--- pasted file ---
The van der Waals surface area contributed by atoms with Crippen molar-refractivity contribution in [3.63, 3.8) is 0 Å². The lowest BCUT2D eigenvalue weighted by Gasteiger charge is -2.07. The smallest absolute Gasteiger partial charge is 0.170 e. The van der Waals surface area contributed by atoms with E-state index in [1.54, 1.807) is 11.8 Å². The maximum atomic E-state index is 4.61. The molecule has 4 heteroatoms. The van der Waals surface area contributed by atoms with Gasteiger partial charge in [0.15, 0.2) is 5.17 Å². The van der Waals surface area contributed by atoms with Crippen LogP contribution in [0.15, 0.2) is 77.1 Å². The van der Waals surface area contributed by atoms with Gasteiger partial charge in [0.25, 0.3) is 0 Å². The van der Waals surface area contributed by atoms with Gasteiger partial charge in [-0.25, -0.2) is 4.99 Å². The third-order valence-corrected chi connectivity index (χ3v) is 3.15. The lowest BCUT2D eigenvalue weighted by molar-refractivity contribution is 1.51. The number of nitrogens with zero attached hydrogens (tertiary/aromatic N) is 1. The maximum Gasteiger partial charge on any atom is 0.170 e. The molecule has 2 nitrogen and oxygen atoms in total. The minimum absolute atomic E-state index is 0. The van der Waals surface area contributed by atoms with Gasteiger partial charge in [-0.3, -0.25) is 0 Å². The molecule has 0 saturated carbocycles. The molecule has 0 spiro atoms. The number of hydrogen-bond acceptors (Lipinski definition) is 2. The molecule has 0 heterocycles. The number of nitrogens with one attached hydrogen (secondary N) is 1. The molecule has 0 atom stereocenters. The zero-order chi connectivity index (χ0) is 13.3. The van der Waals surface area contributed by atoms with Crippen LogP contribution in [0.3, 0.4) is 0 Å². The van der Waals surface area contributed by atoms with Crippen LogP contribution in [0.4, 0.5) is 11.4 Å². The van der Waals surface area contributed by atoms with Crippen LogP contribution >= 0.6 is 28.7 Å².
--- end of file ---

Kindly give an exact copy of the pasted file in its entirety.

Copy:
The van der Waals surface area contributed by atoms with Crippen molar-refractivity contribution in [3.63, 3.8) is 0 Å². The lowest BCUT2D eigenvalue weighted by Gasteiger charge is -2.07. The smallest absolute Gasteiger partial charge is 0.170 e. The van der Waals surface area contributed by atoms with E-state index in [1.54, 1.807) is 11.8 Å². The maximum atomic E-state index is 4.61. The molecule has 4 heteroatoms. The van der Waals surface area contributed by atoms with Gasteiger partial charge in [0.15, 0.2) is 5.17 Å². The van der Waals surface area contributed by atoms with Crippen LogP contribution in [0.15, 0.2) is 77.1 Å². The van der Waals surface area contributed by atoms with Gasteiger partial charge in [0.25, 0.3) is 0 Å². The van der Waals surface area contributed by atoms with Gasteiger partial charge in [-0.25, -0.2) is 4.99 Å². The third-order valence-corrected chi connectivity index (χ3v) is 3.15. The lowest BCUT2D eigenvalue weighted by molar-refractivity contribution is 1.51. The number of nitrogens with zero attached hydrogens (tertiary/aromatic N) is 1. The maximum Gasteiger partial charge on any atom is 0.170 e. The molecule has 2 nitrogen and oxygen atoms in total. The minimum absolute atomic E-state index is 0. The van der Waals surface area contributed by atoms with Gasteiger partial charge in [-0.3, -0.25) is 0 Å². The molecule has 0 saturated carbocycles. The molecule has 0 spiro atoms. The number of hydrogen-bond acceptors (Lipinski definition) is 2. The molecule has 0 heterocycles. The number of nitrogens with one attached hydrogen (secondary N) is 1. The molecule has 0 atom stereocenters. The zero-order chi connectivity index (χ0) is 13.3. The van der Waals surface area contributed by atoms with Crippen LogP contribution in [0.3, 0.4) is 0 Å². The van der Waals surface area contributed by atoms with Crippen LogP contribution in [0.4, 0.5) is 11.4 Å². The van der Waals surface area contributed by atoms with Crippen LogP contribution >= 0.6 is 28.7 Å².